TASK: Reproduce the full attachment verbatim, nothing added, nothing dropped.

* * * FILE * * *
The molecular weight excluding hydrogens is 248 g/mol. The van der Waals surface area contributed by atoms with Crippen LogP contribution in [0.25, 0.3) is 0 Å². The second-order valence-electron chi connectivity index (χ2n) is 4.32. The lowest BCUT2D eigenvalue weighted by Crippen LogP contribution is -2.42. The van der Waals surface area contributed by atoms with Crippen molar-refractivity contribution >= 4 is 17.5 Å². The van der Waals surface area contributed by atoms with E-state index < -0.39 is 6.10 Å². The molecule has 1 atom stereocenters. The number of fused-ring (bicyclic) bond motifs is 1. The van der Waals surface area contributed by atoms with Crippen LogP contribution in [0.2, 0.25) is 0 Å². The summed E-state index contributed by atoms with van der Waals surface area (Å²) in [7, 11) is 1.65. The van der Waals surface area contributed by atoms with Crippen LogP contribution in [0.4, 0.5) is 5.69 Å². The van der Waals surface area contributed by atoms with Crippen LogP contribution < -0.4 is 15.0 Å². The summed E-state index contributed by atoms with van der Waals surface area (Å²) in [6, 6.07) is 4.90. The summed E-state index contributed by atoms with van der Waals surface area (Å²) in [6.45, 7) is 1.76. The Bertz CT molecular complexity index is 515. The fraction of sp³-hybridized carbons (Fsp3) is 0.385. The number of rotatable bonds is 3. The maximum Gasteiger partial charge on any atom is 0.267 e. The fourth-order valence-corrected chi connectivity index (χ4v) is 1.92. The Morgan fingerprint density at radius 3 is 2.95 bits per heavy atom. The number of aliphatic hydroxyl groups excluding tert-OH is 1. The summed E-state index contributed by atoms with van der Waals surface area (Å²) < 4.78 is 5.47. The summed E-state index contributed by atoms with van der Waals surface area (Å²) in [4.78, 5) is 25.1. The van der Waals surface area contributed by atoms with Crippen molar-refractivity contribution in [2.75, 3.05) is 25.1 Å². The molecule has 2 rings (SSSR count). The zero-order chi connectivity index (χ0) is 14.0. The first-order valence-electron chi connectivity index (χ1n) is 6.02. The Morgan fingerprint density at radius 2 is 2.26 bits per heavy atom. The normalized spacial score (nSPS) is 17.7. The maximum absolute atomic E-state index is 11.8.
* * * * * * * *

The molecular weight excluding hydrogens is 248 g/mol. The van der Waals surface area contributed by atoms with Crippen LogP contribution in [0.25, 0.3) is 0 Å². The second-order valence-electron chi connectivity index (χ2n) is 4.32. The lowest BCUT2D eigenvalue weighted by Crippen LogP contribution is -2.42. The van der Waals surface area contributed by atoms with Crippen molar-refractivity contribution >= 4 is 17.5 Å². The van der Waals surface area contributed by atoms with E-state index < -0.39 is 6.10 Å². The molecule has 1 atom stereocenters. The number of fused-ring (bicyclic) bond motifs is 1. The van der Waals surface area contributed by atoms with Crippen LogP contribution in [0.2, 0.25) is 0 Å². The summed E-state index contributed by atoms with van der Waals surface area (Å²) in [7, 11) is 1.65. The van der Waals surface area contributed by atoms with Crippen LogP contribution in [0.4, 0.5) is 5.69 Å². The van der Waals surface area contributed by atoms with Crippen LogP contribution < -0.4 is 15.0 Å². The summed E-state index contributed by atoms with van der Waals surface area (Å²) in [6, 6.07) is 4.90. The summed E-state index contributed by atoms with van der Waals surface area (Å²) in [6.45, 7) is 1.76. The Bertz CT molecular complexity index is 515. The fraction of sp³-hybridized carbons (Fsp3) is 0.385. The number of rotatable bonds is 3. The maximum Gasteiger partial charge on any atom is 0.267 e. The fourth-order valence-corrected chi connectivity index (χ4v) is 1.92. The Morgan fingerprint density at radius 3 is 2.95 bits per heavy atom. The number of aliphatic hydroxyl groups excluding tert-OH is 1. The summed E-state index contributed by atoms with van der Waals surface area (Å²) < 4.78 is 5.47. The summed E-state index contributed by atoms with van der Waals surface area (Å²) in [4.78, 5) is 25.1. The van der Waals surface area contributed by atoms with Crippen molar-refractivity contribution in [2.75, 3.05) is 25.1 Å². The molecule has 2 rings (SSSR count). The zero-order chi connectivity index (χ0) is 14.0. The first-order valence-electron chi connectivity index (χ1n) is 6.02. The Morgan fingerprint density at radius 2 is 2.26 bits per heavy atom. The normalized spacial score (nSPS) is 17.7. The maximum absolute atomic E-state index is 11.8.